dance-movie-full-cover-1-1170x1747This is a dance movie! Teenagers are dancing. They are popping, locking, tutting. The teenagers must stay loose, stay low to catch each step. To roll from beat to beat. The teenagers must be careful not to overemphasize the downbeat.

One teenager, a boy named Robert, is dancing down the street. Robert is practicing. He is snaking his arm. He makes it fluid: shoulder, elbow, wrist. Or tries. Several times. The audience feels his pain. The audience knows Robert must master this move. Robert and the other teenagers must win a competition. Robert, in particular, must win this competition in order to get a scholarship the girl laid. Robert must get laid. This is a dance movie!

Robert must get laid by a deadline. To win a bet? Possibly. In this way, this dance movie is also a teen sex comedy. Except this comedy isn’t so funny. Or maybe it’s funny. It’s sort of funny. Its funniness depends upon the audience’s appreciation for schadenfreude. The problem is Robert is likeable, making it harder to laugh at his expense. Or rather, likeable to certain viewers. Robert is likeable because he’s pretty, making him likeable to girls and gay boys, this movie’s target demographic. Most teen sex comedies are about ugly straight boys. Critics rave about these movies because, being ugly straight boys themselves, they identify with their protagonists.

The Lower Quarter cover art hi res (2)Elizam smiled at the congratulatory email on his screen. It had been his first real job for the Lost Art Register, the first investigative work that had gone beyond a basic due-diligence search to ensure that some painting about to go on auction had not been reported stolen. This had been his first recovery job, and it had been successful. It had been Eli who had recognized the hand of amateurs, who had flown to Kansas City and suspected at first glance two security guards taking a cigarette break outside the art-storage facility from which the small Henry Moores had gone missing. It had been Eli who had followed them for three days, who had got the cops—that old enemy—to the right place at the right time: the moment the thieves met up with their loser local fence, statues stupidly in hand.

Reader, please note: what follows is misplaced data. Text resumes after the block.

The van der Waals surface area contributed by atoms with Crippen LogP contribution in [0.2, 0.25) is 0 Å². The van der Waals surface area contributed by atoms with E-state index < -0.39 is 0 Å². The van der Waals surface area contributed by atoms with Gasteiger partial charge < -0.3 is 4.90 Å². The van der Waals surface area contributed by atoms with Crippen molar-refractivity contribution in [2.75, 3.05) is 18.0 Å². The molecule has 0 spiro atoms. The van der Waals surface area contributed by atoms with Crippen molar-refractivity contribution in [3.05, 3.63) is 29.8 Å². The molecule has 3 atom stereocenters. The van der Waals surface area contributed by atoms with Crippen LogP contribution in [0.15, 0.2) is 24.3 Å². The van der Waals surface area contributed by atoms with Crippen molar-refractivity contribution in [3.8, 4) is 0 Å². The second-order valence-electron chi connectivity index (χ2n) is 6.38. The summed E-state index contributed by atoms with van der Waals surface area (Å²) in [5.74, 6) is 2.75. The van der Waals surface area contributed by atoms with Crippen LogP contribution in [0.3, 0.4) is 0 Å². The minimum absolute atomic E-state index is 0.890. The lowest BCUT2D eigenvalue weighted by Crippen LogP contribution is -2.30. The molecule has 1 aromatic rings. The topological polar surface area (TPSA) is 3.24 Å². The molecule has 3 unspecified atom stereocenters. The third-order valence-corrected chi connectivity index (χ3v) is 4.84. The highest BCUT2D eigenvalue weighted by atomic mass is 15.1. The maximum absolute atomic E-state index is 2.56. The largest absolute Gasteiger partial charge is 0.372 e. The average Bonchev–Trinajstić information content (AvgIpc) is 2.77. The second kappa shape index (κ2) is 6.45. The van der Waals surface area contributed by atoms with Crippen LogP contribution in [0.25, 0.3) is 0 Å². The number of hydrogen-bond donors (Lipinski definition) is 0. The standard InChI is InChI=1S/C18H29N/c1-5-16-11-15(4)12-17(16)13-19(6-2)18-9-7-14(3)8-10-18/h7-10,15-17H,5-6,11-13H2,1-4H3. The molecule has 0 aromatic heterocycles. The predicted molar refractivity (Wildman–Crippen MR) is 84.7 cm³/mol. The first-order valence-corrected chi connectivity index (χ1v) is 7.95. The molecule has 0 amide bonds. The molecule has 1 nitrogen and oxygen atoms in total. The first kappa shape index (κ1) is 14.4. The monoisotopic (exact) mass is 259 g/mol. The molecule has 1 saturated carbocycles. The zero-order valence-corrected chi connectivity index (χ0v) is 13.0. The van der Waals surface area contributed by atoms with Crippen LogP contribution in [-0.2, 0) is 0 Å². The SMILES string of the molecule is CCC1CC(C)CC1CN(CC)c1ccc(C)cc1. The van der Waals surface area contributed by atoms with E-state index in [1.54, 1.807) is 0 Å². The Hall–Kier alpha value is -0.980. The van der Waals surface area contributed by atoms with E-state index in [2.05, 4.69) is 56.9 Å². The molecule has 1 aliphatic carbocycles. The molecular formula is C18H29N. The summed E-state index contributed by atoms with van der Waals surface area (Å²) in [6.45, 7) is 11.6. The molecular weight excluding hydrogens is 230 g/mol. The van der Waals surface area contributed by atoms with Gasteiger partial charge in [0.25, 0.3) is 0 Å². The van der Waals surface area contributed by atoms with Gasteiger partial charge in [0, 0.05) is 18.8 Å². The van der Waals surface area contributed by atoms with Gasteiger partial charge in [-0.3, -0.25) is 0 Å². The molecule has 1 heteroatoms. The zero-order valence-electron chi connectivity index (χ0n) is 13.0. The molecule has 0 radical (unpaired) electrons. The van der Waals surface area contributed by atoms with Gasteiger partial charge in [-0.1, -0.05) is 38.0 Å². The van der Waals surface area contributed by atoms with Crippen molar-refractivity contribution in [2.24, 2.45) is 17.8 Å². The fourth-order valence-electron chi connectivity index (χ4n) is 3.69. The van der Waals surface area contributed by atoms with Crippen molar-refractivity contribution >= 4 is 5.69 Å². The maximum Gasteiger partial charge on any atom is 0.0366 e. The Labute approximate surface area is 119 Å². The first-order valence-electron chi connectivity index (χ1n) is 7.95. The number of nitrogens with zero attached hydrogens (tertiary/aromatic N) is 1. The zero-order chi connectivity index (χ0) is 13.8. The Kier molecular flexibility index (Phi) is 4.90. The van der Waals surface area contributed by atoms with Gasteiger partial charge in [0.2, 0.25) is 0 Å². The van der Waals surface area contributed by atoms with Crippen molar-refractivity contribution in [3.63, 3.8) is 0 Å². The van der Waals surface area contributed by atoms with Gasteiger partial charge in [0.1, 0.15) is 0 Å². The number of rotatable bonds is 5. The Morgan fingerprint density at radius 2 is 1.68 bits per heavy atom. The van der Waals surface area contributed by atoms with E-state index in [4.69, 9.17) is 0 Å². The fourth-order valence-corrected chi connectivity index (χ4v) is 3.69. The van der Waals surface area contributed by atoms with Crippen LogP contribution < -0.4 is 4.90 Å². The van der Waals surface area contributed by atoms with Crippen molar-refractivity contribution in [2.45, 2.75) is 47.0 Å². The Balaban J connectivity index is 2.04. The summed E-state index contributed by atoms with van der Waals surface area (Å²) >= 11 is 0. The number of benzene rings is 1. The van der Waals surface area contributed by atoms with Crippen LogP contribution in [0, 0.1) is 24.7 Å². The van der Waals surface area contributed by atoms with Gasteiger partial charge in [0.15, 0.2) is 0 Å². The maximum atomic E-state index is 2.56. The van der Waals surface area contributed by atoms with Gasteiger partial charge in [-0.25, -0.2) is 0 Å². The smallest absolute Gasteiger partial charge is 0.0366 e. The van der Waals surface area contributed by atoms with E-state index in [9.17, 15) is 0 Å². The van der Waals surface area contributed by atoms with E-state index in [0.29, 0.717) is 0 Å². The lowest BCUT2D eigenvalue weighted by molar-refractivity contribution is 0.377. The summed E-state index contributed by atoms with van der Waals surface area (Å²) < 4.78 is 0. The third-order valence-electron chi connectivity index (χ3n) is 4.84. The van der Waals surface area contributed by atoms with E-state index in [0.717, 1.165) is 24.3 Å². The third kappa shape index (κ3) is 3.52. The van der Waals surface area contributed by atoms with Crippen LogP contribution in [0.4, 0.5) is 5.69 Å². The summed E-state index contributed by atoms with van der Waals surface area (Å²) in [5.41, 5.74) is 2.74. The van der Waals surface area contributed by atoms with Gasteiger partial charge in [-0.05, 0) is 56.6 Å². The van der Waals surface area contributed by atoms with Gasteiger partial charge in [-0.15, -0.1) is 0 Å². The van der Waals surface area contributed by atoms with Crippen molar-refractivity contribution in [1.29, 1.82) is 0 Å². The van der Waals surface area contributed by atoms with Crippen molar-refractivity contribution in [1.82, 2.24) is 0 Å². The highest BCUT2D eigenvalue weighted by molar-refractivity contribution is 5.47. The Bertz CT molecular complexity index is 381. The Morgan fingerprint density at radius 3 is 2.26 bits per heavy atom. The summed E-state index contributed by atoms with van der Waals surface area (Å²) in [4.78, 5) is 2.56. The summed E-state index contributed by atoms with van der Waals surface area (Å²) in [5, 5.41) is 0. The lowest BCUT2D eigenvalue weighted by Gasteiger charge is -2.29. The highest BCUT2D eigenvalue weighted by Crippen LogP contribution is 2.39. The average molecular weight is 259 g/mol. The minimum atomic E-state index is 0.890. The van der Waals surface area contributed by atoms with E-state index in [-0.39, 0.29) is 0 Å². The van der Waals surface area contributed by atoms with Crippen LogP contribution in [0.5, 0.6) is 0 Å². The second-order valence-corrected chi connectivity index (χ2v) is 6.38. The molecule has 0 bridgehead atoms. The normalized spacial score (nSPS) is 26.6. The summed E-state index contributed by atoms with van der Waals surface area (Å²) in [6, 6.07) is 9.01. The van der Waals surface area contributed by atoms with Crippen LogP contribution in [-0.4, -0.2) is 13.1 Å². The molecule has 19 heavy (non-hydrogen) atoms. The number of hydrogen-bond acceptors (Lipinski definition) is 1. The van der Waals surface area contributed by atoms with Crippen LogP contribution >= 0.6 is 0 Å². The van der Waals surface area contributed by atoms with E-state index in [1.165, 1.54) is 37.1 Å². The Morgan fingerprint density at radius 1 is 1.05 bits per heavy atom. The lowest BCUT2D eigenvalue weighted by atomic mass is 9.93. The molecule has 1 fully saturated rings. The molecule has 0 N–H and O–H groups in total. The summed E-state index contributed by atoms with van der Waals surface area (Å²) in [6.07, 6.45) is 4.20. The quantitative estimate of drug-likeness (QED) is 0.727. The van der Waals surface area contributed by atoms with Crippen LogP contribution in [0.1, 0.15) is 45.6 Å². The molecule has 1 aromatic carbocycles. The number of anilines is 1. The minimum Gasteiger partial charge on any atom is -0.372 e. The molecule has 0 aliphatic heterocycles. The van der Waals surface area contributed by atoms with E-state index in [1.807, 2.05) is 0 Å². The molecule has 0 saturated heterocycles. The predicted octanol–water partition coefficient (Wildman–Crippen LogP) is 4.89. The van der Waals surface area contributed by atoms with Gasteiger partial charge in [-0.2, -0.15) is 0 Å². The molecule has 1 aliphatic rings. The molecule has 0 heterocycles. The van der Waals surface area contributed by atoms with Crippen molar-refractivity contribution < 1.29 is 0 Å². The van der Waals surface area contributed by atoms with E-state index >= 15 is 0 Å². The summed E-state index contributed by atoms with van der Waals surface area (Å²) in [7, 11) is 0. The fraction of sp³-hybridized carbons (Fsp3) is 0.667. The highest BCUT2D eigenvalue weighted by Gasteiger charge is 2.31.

The Chapel_FINALBlue.

Had Mitchell, my dead husband, been standing beside me, where he belonged, he would have whispered, First impression?

My first and enduring impression of the chapel was blue.

The ceiling was a deep azure evening sky flecked with golden stars. The residents of the heavens were provided with golden portholes on either end, and from the smaller of these windows on the world bearded saints and patriarchs looked down approvingly. The bigger, central lookout above the altar end was occupied by Jesus in his middle age, and near the original entrance, above the Last Judgment, the Virgin Mary held her infant son for all to see.